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White African Mask: In Search of the Missing Link

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WHITE AFRICAN MASK: IN SEARCH OF THE MISSING LINK

Prairie del'Arte Theatre Company

at Wood Street Gallery

In White African Mask: In Search of the Missing Link, playwright Mary Bonnett seems compelled to make obvious declarations: Black men are capable of being tender, intelligent, and articulate. Street people are not losers, and businessmen are not necessarily winners. She also tells us that people such as the Nazis, early male psychologists, and the Catholic Church have said horrible things about women and people of other races. The point of this banal evening of theater seems to be to force the audience to exclaim, "My goodness, how can people be so cruel?"

That's a fair question, but Bonnett doesn't attempt to answer it. Instead she starts off by taking us on a tour through what she calls the "Library Museum of Human Conditioning" to show us unconvincing "exhibits" intended to shed light on human cruelty: a drunk in the gutter, a greedy businessman, an unjustly imprisoned African American. She presents social issues we pondered in high school as if we'd never been exposed to them before. But White African Mask is not only intellectually insulting, it's dull. Why put a library tour, probably the most undramatic situation imaginable, onstage?

Bonnett furnishes us with a guide of sorts--a sweet, virginal, lily-white young woman (known as Girl) who, for some reason, has come to this library to get an education. The show opens with her (Colleen Leonardi) clicking through a space-age dictionary to learn the names of things and their meanings. "Tribe," she says, and points a television remote control at the audience. Behind her a man and woman (J.D. Lloyd and Bonnett) in white lab coats, apparently an exhibit, become animated and furnish her with the Webster's definition. Fascinating stuff, this definition.

Girl's education is soon interrupted by the entrance of a cute little cocoa brown girl in a flowery dress and white tights (Amber Fentress). Girl asks her probing questions like "Who are you?" and "Where are you from?" only to be answered with a smile and a shrug. Girl very cleverly decides to call the little girl "Little Girl," and they happily settle in to get an education together.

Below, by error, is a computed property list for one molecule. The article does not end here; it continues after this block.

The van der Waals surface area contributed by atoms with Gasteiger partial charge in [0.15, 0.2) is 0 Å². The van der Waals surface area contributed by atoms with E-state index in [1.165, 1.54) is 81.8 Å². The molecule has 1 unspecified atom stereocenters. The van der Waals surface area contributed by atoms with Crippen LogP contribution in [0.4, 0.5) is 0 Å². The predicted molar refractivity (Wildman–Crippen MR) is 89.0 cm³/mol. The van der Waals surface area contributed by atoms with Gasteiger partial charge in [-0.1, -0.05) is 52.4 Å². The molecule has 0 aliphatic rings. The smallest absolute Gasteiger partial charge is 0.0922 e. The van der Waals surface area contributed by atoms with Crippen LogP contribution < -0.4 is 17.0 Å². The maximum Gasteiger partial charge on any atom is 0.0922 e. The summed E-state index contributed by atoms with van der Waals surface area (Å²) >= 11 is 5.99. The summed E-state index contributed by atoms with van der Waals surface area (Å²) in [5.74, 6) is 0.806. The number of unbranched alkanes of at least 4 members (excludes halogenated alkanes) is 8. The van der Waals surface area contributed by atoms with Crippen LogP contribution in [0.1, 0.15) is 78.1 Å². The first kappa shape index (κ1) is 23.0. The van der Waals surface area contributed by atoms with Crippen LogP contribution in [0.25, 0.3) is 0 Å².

Some real action soon starts. Girl's clicker malfunctions. The man and woman begin to have some volition of their own; they furnish her with, among other things, the Catholic Church's definition of "three kinds of witches" when she asks for the definition of the word "girl."

Girl gives up and takes Little Girl over to Part II, the "Contemporary Section," which contains exhibits of a "winner" and a "loser." The winner is "Robert the Business Boy." The loser, "Jake the Street Poet." Jake (Lloyd) tells us about cops beating him up and gets lines such as "You no-good cowpoke. You sold us down the river in a bowl of blood." Everything Jake says reveals an innocent victim. Everything Robert (Danny Ahlfeld) says makes him evil incarnate. He shares all his schemes for climbing to the top of the corporate shit pile: He studied at the University of Michigan, which made him successful, though it also made him evil. He pledged the best fraternity, got his MBA, met all the right people--kids of senators and CEOs, Junior Leaguers. Such politically correct cardboard characters insult all street people and businessmen.

On to Part III, the "Historical Section," which contains the exhibits "Black Man's Past" and "White Woman's Memory." It's almost painful in its insipidity. A WASP woman (Bonnett) tells the story of how she came to be friends with a black man (Robert Teverbough). "He sat on my couch sipping white wine," she says with an air of wonder. "A soon-to-be actor who acted white." As if a black man couldn't sit on a white woman's couch and sip white wine. What's he supposed to do, steal the glass?

Gag me.

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